Rocky path to mastery
The best rifle I own, and the one that has won the most matches and beer bets, is a stock 1903 that I inherited from my father. At a recent club match, it won with a score of 99-4X using a two-inch bull. It is a fabulous rifle with fantastic ballistic prowess, but it only took me 20 years to master. Now that I'm a fat, middle-aged editor, my shoulder can handle the recoil. When I was a scrawny teenager it was brutal.
My father was in high school ROTC prepping for the 1936 National Matches. An old soldier at Presidio Monterrey saw some promise in him but noticed he was flinching. He tied a string around the trigger and had my father work the action, prone rapid, for several hundred rounds while the veteran marksman sat on a campaign chair behind the line, tugging the trigger. That took care of the flinch, and Dad went on to 16 summers at Perry. But with a lighter, but still lethal, chambering there wouldn't have been a flinch in the first place.
Delusions of Marksmanship
There is another problem with .30-06: Its incredibly potent performance on the range is difficult to duplicate under field conditions. Certainly, millions of hunters who mastered the '06 on a KD range tried to use the cartridge's admirable ballistic potential to take ridiculously long and ultimately unethical shots. With .300 Savage or .30 Remington, they would've been less likely to go for that 450- to 600- "Shucks, I'm not certain, but€¦" yard shot and end up with wounded, wasted game. How much venison has fed worms because men thought they could shoot as well as their .30-06?
And finally, as men switch rifles, they almost always go up in power. As .30-06 is really adequate for everything but the largest bears, trading up from '06 has resulted in a large percentage of American sportsmen carrying huge, overbore magnums that would be more suitable for Africa or the last ice age.
The author is a life-long shooter of the .30-06 and admires its versatility and accuracy but firmly contends its power is overrated and its recoil excessive for new shooters. The above group won a military bolt-gun bench match, and the author and rifle have won a number of other club, town and CMP matches. Such bench accuracy is difficult to duplicate in the field and gives an illusion of prowess.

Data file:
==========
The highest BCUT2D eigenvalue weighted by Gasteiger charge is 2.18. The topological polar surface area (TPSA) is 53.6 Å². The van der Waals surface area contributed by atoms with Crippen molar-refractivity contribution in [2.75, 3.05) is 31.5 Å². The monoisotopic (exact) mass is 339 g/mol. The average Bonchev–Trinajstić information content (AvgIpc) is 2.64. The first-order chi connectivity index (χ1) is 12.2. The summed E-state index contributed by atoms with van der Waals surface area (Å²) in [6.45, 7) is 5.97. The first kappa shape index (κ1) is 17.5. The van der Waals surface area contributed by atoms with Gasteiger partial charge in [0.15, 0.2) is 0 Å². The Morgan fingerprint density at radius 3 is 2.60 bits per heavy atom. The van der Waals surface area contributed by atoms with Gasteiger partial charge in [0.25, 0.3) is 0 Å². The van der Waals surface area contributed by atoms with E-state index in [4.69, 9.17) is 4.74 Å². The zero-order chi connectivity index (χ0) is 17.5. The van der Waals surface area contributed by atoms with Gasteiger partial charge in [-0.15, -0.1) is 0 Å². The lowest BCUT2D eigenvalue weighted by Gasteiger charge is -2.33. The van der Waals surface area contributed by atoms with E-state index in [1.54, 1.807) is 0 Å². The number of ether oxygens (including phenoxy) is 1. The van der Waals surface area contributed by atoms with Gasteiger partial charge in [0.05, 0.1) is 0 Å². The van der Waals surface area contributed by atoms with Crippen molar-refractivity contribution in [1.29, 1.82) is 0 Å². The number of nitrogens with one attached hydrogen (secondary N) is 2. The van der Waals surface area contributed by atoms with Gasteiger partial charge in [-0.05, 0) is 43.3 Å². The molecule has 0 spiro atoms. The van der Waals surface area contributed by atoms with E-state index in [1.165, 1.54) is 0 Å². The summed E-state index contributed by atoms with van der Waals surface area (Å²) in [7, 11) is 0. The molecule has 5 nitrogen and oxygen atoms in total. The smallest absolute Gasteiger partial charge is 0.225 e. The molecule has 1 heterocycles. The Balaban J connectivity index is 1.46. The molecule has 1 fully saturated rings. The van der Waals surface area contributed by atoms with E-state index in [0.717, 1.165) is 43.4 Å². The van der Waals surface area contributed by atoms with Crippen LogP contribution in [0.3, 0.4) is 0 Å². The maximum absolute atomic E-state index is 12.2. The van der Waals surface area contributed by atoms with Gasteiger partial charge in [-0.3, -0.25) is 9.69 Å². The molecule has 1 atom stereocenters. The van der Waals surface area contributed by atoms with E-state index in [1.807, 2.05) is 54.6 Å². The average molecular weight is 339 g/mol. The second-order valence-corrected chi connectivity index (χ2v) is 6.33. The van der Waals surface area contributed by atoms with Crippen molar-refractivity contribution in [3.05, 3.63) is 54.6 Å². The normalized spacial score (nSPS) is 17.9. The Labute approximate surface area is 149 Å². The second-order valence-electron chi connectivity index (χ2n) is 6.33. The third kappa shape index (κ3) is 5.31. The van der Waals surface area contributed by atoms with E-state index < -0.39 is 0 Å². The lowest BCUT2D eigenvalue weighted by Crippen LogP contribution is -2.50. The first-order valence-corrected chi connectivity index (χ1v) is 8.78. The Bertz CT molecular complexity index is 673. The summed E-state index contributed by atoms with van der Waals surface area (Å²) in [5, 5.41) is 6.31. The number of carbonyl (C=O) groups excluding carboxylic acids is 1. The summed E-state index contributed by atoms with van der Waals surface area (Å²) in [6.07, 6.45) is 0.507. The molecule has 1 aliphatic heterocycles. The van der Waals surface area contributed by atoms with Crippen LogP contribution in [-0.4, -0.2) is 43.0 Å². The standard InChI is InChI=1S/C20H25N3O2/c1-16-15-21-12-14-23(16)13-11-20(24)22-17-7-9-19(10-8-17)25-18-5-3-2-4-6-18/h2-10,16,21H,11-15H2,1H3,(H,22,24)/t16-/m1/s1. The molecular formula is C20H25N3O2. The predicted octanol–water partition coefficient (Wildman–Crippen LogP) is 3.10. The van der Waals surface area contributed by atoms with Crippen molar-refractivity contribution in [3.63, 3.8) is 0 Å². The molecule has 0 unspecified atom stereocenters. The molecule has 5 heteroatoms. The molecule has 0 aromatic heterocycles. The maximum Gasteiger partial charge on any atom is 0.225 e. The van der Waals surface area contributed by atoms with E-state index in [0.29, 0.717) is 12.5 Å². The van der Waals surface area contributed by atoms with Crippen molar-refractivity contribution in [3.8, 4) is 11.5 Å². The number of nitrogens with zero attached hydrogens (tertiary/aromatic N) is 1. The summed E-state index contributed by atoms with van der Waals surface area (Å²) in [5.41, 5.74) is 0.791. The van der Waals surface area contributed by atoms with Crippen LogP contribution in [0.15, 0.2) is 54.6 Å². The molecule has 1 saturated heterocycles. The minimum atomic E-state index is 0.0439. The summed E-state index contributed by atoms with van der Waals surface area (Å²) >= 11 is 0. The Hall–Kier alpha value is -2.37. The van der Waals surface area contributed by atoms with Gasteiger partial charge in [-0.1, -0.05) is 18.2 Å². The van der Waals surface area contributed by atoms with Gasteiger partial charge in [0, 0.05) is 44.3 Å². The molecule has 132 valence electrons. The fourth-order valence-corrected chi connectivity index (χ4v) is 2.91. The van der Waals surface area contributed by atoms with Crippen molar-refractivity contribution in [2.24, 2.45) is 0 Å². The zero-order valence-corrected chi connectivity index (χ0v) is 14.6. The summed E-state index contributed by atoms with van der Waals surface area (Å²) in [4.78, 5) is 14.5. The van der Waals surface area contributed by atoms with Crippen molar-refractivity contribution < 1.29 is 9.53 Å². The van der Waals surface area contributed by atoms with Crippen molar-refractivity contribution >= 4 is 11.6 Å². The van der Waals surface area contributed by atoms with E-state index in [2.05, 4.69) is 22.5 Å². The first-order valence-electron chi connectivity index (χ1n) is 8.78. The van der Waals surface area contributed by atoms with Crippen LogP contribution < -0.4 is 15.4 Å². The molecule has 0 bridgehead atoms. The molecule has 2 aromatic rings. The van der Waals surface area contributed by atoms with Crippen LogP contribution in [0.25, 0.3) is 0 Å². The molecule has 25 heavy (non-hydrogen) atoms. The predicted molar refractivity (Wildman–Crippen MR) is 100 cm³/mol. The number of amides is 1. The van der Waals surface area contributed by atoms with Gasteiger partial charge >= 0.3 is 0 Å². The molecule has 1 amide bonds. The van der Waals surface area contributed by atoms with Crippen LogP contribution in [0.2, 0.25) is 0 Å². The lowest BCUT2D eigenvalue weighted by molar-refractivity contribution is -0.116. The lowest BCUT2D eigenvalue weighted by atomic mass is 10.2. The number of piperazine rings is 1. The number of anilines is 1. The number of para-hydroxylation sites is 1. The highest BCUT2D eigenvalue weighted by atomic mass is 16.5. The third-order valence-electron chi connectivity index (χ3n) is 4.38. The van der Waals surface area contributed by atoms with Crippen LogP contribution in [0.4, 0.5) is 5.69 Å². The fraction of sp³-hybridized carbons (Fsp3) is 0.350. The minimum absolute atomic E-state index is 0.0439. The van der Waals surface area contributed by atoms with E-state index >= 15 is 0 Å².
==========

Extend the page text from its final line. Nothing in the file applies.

I know a woman who's reliably bagged numerous elk and deer using a mild 6.5 Swede. She knows the scope isn't going to reposition her eyebrow and the recoil will not loosen teeth, and she puts her rounds where they belong at realistic ranges.
Designed with hubris, too straight-walled and needlessly powerful, the harshly recoiling .30-06 has cost this nation of riflemen a lot over the last century. Has it been worth it?
Napolean is quoted as saying, "The moral is to the physical as three is to one." With that in mind, there is another way of looking at the .30-06.
Confidence is one of the most critical emotions affecting mens' will to fight, especially green troops. In spite of the above listed difficiencies, at no time did an American fighting man have to worry about being outranged by an opponent. He also went into combat fully confident in knowing that if he cou
ld hit the enemy, there would be significant damage.
What could we have gone to? Left to right: National pride kept us from simply adopting the far gentler but equally effective 7x57 that had so recently embarrassed both British and American forces; .30 Remington, available from 1906, produced almost identical ballistics as a 7.62x39--arguably the most successful infantry cartridge ever; the abrupt shoulder of the .300 Savage, dating from 1920, was eventually smoothed out to become the .308; perfection was available from 1923 with the elegant and beautifully tapered .276 Pedersen; .308/7.62 NATO--we waited 54 years to adopt a twin brother to the 7.65x53 Mauser, available all along; .30-06--give and shoulders above the competition, but at what cost?
At the same time, the well-practiced sportsman going into the deer woods never had to fear that he didn't bring enough gun. If he could get a hit on target, his trusted .30-06 would put venison on the table.
So was it worth the trade? The emotional advantage over the more pedestrian facts? Were the logistical and mechanical shortcomings outweighed by increased confidence? In the end, was it the best tool for the job or a national mistake?